Pairing whisky with food, the Scottish way

Wednesday, January 29th, 2020 23:06 |
Nyama Choma.

Faith Kyoumukama @martkinel

I am told we are on the 64th week of January.  As we await for the month of love and its highlight, Valentine’s Day, we can’t wait for the food escapades yet to come. 

But let me bring you back to pairings. It’s a one tough Njaanuary and we are all being forced to detox, what with our purses empty.    

Ever tried to pair food with whisky? Although not as common as wine or beer pairings, it is a highly rewarding experience, just like we paired cognac here recently in yet another unique experience. 

 I was recently invited for a whisky and food pairing night at Fairmont The Norfolk Hotel in Nairobi.

It turned to be an intense session with Glenmorangie (a single malt Scotch whisky made in Scotland) Brand ambassador, Hammish Torrie. 

The menu read Amuse Bouche; in restaurant terms these are single, bite-sized meals.

Amuse-bouche meals are different from appetisers in as they are not ordered from a menu by patrons, but are served free and according to the chef’s selection.

The set up was a perfect fine dining experience, four empty whisky glasses placed together and an extra glass for water for cleaning the palette in between the tasting exercise.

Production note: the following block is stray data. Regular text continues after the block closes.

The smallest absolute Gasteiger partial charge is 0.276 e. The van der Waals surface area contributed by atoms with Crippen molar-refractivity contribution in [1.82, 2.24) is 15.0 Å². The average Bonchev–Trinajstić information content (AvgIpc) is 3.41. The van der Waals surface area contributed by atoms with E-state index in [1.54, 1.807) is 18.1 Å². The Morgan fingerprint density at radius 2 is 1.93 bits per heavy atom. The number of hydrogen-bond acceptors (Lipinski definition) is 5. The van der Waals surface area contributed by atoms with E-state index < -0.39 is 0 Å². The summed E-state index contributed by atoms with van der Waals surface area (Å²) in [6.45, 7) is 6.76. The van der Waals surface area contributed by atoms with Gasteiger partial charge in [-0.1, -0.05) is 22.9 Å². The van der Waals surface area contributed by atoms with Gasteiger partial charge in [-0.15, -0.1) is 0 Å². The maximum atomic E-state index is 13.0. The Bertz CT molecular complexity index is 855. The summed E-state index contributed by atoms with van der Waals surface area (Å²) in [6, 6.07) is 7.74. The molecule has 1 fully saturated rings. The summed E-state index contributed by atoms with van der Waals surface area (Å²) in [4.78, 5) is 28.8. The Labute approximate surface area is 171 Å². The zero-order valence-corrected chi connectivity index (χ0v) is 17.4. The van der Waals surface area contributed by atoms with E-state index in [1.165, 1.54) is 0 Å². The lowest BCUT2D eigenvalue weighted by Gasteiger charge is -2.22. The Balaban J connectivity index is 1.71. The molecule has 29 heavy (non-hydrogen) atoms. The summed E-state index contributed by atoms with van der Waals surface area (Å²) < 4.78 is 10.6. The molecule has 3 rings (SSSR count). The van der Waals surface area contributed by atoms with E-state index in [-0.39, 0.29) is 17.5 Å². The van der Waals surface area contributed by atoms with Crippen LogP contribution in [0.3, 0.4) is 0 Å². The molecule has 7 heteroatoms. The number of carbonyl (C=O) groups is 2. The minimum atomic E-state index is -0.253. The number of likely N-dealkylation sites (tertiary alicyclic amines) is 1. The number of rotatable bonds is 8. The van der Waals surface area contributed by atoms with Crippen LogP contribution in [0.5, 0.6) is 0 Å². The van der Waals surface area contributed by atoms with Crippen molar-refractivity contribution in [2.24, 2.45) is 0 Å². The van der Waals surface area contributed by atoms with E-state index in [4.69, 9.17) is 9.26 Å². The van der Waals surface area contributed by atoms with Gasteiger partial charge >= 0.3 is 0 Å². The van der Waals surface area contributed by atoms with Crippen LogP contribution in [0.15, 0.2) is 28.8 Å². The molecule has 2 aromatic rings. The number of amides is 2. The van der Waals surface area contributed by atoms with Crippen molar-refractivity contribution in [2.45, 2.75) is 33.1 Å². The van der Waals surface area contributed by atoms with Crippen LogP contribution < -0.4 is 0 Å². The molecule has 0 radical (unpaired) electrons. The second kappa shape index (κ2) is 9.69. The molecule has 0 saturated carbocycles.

First of we had a tuna avocado salad as the starter. I am not such a big fun of tuna, but I enjoyed the fact that it was served on grilled focaccia and wasabi dip and greens.

This was paired with the 10-year-old Glenmorangie original whisky. Given its spicy nature, it pairs well with the tuna marinated in lemon and ginger. 

We then had lobster Bisque with whisky foam paired with Lasanta. It was my first time tasting it; they make it using lobster shells stock.

On a boil, it is topped up with whisky foam as opposed to traditional cream. 

For the main course, we were served a whisky-and-coke glazed pork belly; rosemary flavoured lamb rack and grilled jumbo prawn, served with spinach with butternut and Parma ham mashed potatoes. 

The large serving was quite filling —even just by the site of it. I loved the crispiness of the pork belly skin too, the lamb being so tender and full-on flavourful.

The jumbo prawns were firm and soft, being not too crunchy but perfect enough in each bite. 

It was paired with 14-year-old Glenmorangie Quinta Ruban. At the distillery, the quinta is made by pouring the 10-year-old Glenmorangie Original into port wine barrels from Portugal for four years.

Quite an easy combo too with the main dish and an alternative for dessert options too.

With then had dessert — strawberry tartlets served with vanilla custard and caramel ice cream and a garnish of chocolate. 

It was paired with 12-year-old Glenmorangie Nectar d’Or, made by putting Glenmorangie Original in French wine barrel. Nectar d’Or overpowers the dessert, so just add a little water to the whisky.  

 Pairing whisky and food is a unique but also delicate experience. 

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